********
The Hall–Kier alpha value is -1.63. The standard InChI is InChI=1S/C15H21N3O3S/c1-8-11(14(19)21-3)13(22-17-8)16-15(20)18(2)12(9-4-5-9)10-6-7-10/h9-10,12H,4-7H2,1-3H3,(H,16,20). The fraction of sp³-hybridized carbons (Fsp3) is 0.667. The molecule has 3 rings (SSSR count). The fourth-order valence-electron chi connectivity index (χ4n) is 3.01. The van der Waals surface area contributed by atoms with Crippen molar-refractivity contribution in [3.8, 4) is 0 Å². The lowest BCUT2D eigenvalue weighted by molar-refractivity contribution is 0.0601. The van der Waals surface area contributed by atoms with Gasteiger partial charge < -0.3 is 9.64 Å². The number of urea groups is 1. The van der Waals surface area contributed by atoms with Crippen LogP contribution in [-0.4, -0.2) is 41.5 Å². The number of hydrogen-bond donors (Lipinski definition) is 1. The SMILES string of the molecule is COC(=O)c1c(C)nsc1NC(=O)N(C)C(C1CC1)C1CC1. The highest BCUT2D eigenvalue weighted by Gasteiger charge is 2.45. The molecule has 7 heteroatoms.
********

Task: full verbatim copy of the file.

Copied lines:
The Hall–Kier alpha value is -1.63. The standard InChI is InChI=1S/C15H21N3O3S/c1-8-11(14(19)21-3)13(22-17-8)16-15(20)18(2)12(9-4-5-9)10-6-7-10/h9-10,12H,4-7H2,1-3H3,(H,16,20). The fraction of sp³-hybridized carbons (Fsp3) is 0.667. The molecule has 3 rings (SSSR count). The fourth-order valence-electron chi connectivity index (χ4n) is 3.01. The van der Waals surface area contributed by atoms with Crippen molar-refractivity contribution in [3.8, 4) is 0 Å². The lowest BCUT2D eigenvalue weighted by molar-refractivity contribution is 0.0601. The van der Waals surface area contributed by atoms with Gasteiger partial charge < -0.3 is 9.64 Å². The number of urea groups is 1. The van der Waals surface area contributed by atoms with Crippen LogP contribution in [-0.4, -0.2) is 41.5 Å². The number of hydrogen-bond donors (Lipinski definition) is 1. The SMILES string of the molecule is COC(=O)c1c(C)nsc1NC(=O)N(C)C(C1CC1)C1CC1. The highest BCUT2D eigenvalue weighted by Gasteiger charge is 2.45. The molecule has 7 heteroatoms.